In accordance with another aspect of the present invention, the various flows of air admitted to the combustion chamber 30 designed in accord with the invention, that is the primary air flow, the dilution air flow and the cooling air flow, are each controlled so as to uniquely and distinctly distribute the combustion air in manner so as to reduce peak combustion temperatures to thereby reduce NOx formation. In a combustor wherein fuel is combusted in accordance with the RQL combustion strategy, the total air flow entering the combustor should be distributed as follows: in the range of from 10% to 30% as primary air flow, in the range of from 40% to 80% as dilution air flow, and in the range of from 5 to 35% of liner cooling air flow. In one distribution for RQL combustion, the total air flow entering the combustor is distributed as follows: in the range of from 12 to 18% as primary air flow, in the range of from 50% to 70% as dilution air flow, and in the range of from 12% to 18% as liner cooling air flow.

In a combustor wherein fuel is combusted in accordance with the LDI combustion strategy, the total air flow entering the combustor should be distributed as follows: in the range of from 50% to 90% as primary air flow, in the range of from 0% to 20% as dilution air flow, and in the range of from 0 to 25% of liner cooling air flow. In one distribution for LDI combustion, the total air flow entering the combustor is distributed as follows: in the range of from 60 to 80% as primary air flow, in the range of from 0% to 10% as dilution air flow, and in the range of from 5% to 15% as liner cooling air flow.

In the exemplary embodiment depicted in the drawing, the inner liner 32 and the outer liner 34 forming the liner assembly of the annular combustor 26 are of dual-wall construction. Referring to FIGS. 4 and 5, as noted previously, each of the inner liner 32 and the outer liner 34 have a support shell that supports a forward and an aft heat shield formed as a circumferential array of actuate heat shield panels. Each heat shield panel has a surface that faces the hot combustion products within the combustion chamber 30. The cooling of the heat shield panels is accomplished by passing the liner cooling air flow through the holes 72 in the heat shield panels. This liner cooling air first passes from the annular plenums 90, 92 through the holes 70 in the respective support shell, thereby cooling the support shells, into a gap 80 between the outer support shell and inner heat shield and thence through the holes 72. The aforementioned relatively low levels of liner cooling air flow are possible in part due to the dual-wall construction of the liners, which reduces the cooling flux required to cool the support shell, and by higher heat transfer efficiency.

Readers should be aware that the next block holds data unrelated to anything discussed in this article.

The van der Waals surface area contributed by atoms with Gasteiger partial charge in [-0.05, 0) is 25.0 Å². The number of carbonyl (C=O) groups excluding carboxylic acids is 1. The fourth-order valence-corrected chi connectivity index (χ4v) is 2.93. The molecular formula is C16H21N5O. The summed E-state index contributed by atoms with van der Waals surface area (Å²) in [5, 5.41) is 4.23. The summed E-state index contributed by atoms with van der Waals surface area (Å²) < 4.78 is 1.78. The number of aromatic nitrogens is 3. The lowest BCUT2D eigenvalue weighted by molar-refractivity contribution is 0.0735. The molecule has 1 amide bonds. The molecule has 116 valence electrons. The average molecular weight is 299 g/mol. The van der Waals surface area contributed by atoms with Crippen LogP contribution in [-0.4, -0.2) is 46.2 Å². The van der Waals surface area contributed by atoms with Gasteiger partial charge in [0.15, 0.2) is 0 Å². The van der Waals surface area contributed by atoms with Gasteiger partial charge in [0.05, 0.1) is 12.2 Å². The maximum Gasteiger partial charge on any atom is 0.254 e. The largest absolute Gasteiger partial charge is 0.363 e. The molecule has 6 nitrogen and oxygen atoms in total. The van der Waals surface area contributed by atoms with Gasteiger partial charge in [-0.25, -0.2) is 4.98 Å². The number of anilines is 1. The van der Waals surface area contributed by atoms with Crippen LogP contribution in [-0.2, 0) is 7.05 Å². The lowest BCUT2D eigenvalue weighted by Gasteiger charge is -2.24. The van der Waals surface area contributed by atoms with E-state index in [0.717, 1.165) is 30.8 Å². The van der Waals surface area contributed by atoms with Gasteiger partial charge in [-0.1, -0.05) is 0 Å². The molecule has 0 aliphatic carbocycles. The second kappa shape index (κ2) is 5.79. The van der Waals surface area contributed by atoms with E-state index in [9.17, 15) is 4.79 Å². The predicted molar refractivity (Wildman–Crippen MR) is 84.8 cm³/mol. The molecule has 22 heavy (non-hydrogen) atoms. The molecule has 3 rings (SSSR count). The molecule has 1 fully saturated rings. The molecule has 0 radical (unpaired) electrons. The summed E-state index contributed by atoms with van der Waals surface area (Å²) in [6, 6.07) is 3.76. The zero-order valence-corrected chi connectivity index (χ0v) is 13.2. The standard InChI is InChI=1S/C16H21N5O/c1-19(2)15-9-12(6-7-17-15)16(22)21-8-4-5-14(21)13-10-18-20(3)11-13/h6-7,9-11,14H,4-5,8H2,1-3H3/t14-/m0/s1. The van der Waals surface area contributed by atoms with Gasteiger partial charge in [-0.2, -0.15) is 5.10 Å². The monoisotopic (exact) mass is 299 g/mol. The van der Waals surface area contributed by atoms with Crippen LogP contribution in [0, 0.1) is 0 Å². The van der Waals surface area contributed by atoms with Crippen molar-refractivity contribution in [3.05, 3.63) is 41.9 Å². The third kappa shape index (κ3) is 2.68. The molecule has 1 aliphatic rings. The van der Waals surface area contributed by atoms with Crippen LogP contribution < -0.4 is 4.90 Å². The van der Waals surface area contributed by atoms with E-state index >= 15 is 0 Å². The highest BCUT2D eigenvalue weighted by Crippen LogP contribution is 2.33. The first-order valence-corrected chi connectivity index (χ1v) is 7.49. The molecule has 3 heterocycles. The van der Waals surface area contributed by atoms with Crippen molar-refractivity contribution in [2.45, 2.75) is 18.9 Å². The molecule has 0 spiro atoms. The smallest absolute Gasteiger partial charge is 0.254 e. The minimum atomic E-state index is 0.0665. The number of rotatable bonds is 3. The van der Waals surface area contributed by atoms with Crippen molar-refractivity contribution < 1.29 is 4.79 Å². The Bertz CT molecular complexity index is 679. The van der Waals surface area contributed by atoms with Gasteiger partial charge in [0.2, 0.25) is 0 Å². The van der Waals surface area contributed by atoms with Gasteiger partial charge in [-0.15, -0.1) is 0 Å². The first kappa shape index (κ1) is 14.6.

While the present invention has been particularly shown and described with reference to the depicted embodiment as illustrated in the drawing, it will be understood by one skilled in the art that various changes in detail may be effected therein without departing from the spirit and scope of the invention as defined by the claims.

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Classifications
U.S. Classification60/752, 60/772
International ClassificationF02C1/00
Cooperative ClassificationF23R3/04, Y02T50/675, F23R3/50
European ClassificationF23R3/50, F23R3/04